The National Health Scheme (NHS), of which Matt Hamcock had the primary responsibility of oversight, policy framing and matters concerning national public health, remained stoically in disagreement with the Health Secretary’s dereliction.
More importantly, in British politics unlike in India there is no partisan huddle to defend the wrong-doer, as sometimes it is the fellow-party colleagues who make the most persuasive and compelling calls to resign, and many did so this time too, along with the opposition ranks.
The environment was blunt enough to coldly recall the unwavering standards adopted by Matt Hancock last year, in pulling-up the key epidemiologist Prof Neil Ferguson, to resign after he admitted to an ‘error of judgement’ in allowing a friend to visit his home during lockdown, thereby compromising the social distancing regulations – today, the same lawmaker is held to his own word and position.
In times such as these, symbolism serves an invaluable message of uncompromisable discipline, adherence and compliance to safety regulations that spares none, not even those in high offices.
In India, often the contrary seems to be the norm, as those in positions of power and responsibility assume that they are beyond the purview of societal regulations – seemingly the post entitles the leniencies. Such optics of liberties by governmental officials weaken the belief in the scientific necessities and rigour, which ought to be paramount.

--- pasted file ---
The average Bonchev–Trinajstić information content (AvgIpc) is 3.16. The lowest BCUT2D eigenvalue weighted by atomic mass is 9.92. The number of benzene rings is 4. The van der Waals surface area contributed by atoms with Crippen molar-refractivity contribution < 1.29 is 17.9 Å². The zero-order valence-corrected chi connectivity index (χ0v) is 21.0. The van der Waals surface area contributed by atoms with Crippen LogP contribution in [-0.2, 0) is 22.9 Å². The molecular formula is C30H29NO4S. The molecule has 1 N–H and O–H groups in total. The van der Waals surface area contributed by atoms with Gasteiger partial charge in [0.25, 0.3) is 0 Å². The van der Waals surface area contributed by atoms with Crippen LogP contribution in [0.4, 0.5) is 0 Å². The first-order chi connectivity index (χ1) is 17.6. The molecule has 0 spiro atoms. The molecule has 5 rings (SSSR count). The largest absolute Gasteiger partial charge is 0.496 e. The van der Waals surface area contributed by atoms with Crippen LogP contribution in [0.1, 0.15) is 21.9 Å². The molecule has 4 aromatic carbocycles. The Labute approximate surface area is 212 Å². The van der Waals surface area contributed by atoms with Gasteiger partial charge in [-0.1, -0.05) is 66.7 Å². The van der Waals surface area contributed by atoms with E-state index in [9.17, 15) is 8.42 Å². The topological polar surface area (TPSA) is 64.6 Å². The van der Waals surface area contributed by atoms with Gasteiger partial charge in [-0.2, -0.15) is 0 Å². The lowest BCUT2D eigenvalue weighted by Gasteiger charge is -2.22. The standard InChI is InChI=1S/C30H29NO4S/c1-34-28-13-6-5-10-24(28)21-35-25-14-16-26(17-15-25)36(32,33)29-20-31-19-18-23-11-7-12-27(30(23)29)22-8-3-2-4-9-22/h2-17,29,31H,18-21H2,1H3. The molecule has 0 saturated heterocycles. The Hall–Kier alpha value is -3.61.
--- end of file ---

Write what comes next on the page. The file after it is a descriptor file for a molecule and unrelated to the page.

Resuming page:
These sensitive times demand that no non-medical practitioner offers any ‘cure’ that is not backed by science and empirical testing, as it can dangerously lull the citizenry into making dangerous assumptions, that not only endangers the specific consumer, but can put the larger communities at risk.
Pandering to such distractive and non-professional forces comes at a very severe price to the lawmakers in democracies like the United Kingdom, where the media is relentless in holding those in power to account. However in India, to question those in power could tantamount to ‘playing politics’, ‘doing the enemy’s bidding’ or even ‘anti-nationalism’ – or it can trigger competitive whataboutery, but the essential questions remain unanswered and those who should be answering the same, sadly protected.
To imagine a voluntary and truly independent enquiry into the conduct and handling of the pandemic and its obviously debilitating cost onto India, to ensure invaluable lessons for the future, is next to impossible.
The gap between what people preach from the high pulpit to what they do in their personal lives is glaringly wide, and the seriousness with which they must be held to account, is completely missing. Aided immeasurably by aggressively charged, emotionally beholden and passionately partisan loyalists, rationality and accountability takes the backseat.
Ironically, Matt Hancock, had once urged, ‘us on the podium to do our bit’ and criticised many other who didn’t comply with the Covid safety protocols, but the workings of the British democracy with all its failings and criticisms ensured, that anyone falling short of propriety, ethics and standards is afforded no second-chance, especially when the stakes are as high as the pandemic related concerns.
Hubert H Humphery, the former Vice President of the United States of America once said, ‘We believe that to err is human. To blame it on someone else is politics’ – mature democracies discourage the impulses and import of such manipulative and convenient politics, that is self-defeating.
When will we learn to be equally unsparing, nonpartisan, and questioning as the Brits?
Lt Gen Bhopinder Singh (Retd) is former Lt Governor of Andaman & Nicobar Islands and Puducherry.